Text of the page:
Presentation on theme: "Community Activism Overview of Domestic Minor Sex Trafficking."— Presentation transcript:
Community Activism Overview of Domestic Minor Sex Trafficking
Who are the Victims of DMST? Youth of any ethnicity, race, or religion Youth of any socio-economic class Female, male, and transgender youth Youth of all ages, including teenagers Vulnerable youth; average age is 13
Who is especially vulnerable to DMST? Homeless youth, Runaway youth Sexually abused; isolated; lonely; chronic troublemakers, drug abusers Youth within the foster care system & child protective services
Also highly vulnerable Kids who don’t know or understand the signs and tactics of recruiters From ‘good’ homes and schools The ‘good’ kids in sports, honors and youth groups. Bored. Insecure. Lonely. Sad. Angry.
Who are the traffickers? Spotter – identifies a prospect Recruiter – gleans information Trafficker – pimp, sells the product
Recruiting tactics Calculated targeting and recruitment Friendly conversation, buy gifts assess home/life situation Determine vulnerabilities and dreams (investment of time ensures a strong foundation of trust)
Pimp Control Introduction to The Game – “You’re already doing it…now you can get paid” Breakdown of self-esteem “This is who you are.” Continuing use of physical and psychological torture with affection = Trauma Bond (defense mechanism) Seasoning (rape, beatings, starvation, forced drug use, breakdown of resistance) New name, cut off from support system “I’m your family.” Often hides as domestic violence
Why is it hard to identify domestic minor sex trafficking victims? Most think they are ‘in love’ with their trafficker Pimp control – Abused physically and/or psychologically Trained to protect pimp using lies and false stories Taught to distrust service providers & law enforcement Doesn’t identify as a victim (minimizing their own abuse) Is moved frequently from place to place Disguise the real age and name of victim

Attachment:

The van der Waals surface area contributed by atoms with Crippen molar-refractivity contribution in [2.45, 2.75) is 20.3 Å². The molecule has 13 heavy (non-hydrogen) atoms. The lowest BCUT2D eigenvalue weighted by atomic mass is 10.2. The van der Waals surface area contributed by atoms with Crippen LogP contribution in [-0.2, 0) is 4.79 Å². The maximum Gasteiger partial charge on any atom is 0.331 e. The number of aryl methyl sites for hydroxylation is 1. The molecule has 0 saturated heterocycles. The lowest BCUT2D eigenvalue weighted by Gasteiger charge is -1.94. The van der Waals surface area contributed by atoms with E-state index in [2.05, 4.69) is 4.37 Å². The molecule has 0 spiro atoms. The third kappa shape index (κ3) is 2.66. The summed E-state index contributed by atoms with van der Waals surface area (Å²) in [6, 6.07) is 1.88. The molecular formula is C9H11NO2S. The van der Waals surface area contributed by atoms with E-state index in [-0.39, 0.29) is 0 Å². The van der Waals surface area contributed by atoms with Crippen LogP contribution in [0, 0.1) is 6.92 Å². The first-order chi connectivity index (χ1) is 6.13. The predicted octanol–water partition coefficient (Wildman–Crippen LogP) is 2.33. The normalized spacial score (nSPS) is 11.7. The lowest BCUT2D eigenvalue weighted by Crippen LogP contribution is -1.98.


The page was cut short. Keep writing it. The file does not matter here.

Why does this problem exist? a. Children are being sold because there is a demand to purchase sex much of it ‘invisible’ online c.Laws must be enforced and convictions made in order to deter predator buyers d. Sexualized music, media and fashion glamorizes pimping and the look of girls on the street
Where are Victims Being Sold? No longer standing on street corners (although that still happens) Recruited out of prisons/jails, by other kids in juvenile detention, and sold by spotters from their own schools Now online at more than 100 sites (in Seattle WA) selling more than 1000 sex acts every night
How do we end it? a. Support your local law enforcement in enforcing the NEW LAWS passed since 2013. Most laws are to arrest pimps. b. Use Shared Hope’s tools to BRING JUSTICE and write to your lawmakers to encourage stricter penalties on BUYERS as a deterrent. c. We will END DEMAND only when there are strong deterrents for those who are buying children for sex acts. If there’s no market, there’s no need for a product.
Identify & Report Hyper-jealous, controlling or exhibits violence. Hiding a relationship w/ someone significantly older than the teen involved. Separating from usual network. Promising things that are too good to be true. Suggests they know how to help teen make a lot of money. Buys expensive gifts without evidence of a ‘real’ job. Get help if you recognize any of these characteristics:
Save This Number Now Do you suspect sex trafficking occurring in a residence or a business? National Center for Missing & Exploited Children 800-THE LOST (843-5678) www.cybertipline.org Where there is immediate danger – call 911